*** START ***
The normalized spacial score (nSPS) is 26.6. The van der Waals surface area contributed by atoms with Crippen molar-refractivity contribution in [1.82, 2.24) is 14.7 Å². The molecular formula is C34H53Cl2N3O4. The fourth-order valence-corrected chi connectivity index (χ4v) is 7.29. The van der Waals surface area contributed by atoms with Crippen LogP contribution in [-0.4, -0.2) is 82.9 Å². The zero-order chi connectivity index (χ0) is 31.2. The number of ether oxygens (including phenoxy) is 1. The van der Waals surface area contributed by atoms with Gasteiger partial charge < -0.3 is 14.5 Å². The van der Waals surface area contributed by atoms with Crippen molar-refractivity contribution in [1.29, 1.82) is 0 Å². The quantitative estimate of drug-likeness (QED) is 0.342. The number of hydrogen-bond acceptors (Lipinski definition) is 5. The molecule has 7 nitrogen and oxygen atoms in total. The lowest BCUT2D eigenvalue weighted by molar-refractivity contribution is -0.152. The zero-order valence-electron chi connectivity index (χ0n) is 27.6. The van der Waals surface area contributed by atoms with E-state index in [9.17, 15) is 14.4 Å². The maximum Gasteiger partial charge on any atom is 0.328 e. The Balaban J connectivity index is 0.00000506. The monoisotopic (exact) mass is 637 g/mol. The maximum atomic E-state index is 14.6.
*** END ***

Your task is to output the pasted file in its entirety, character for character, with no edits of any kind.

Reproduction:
The normalized spacial score (nSPS) is 26.6. The van der Waals surface area contributed by atoms with Crippen molar-refractivity contribution in [1.82, 2.24) is 14.7 Å². The molecular formula is C34H53Cl2N3O4. The fourth-order valence-corrected chi connectivity index (χ4v) is 7.29. The van der Waals surface area contributed by atoms with Crippen LogP contribution in [-0.4, -0.2) is 82.9 Å². The zero-order chi connectivity index (χ0) is 31.2. The number of ether oxygens (including phenoxy) is 1. The van der Waals surface area contributed by atoms with Gasteiger partial charge < -0.3 is 14.5 Å². The van der Waals surface area contributed by atoms with Crippen molar-refractivity contribution in [1.29, 1.82) is 0 Å². The quantitative estimate of drug-likeness (QED) is 0.342. The number of hydrogen-bond acceptors (Lipinski definition) is 5. The molecule has 7 nitrogen and oxygen atoms in total. The lowest BCUT2D eigenvalue weighted by molar-refractivity contribution is -0.152. The zero-order valence-electron chi connectivity index (χ0n) is 27.6. The van der Waals surface area contributed by atoms with E-state index in [9.17, 15) is 14.4 Å². The maximum Gasteiger partial charge on any atom is 0.328 e. The Balaban J connectivity index is 0.00000506. The monoisotopic (exact) mass is 637 g/mol. The maximum atomic E-state index is 14.6.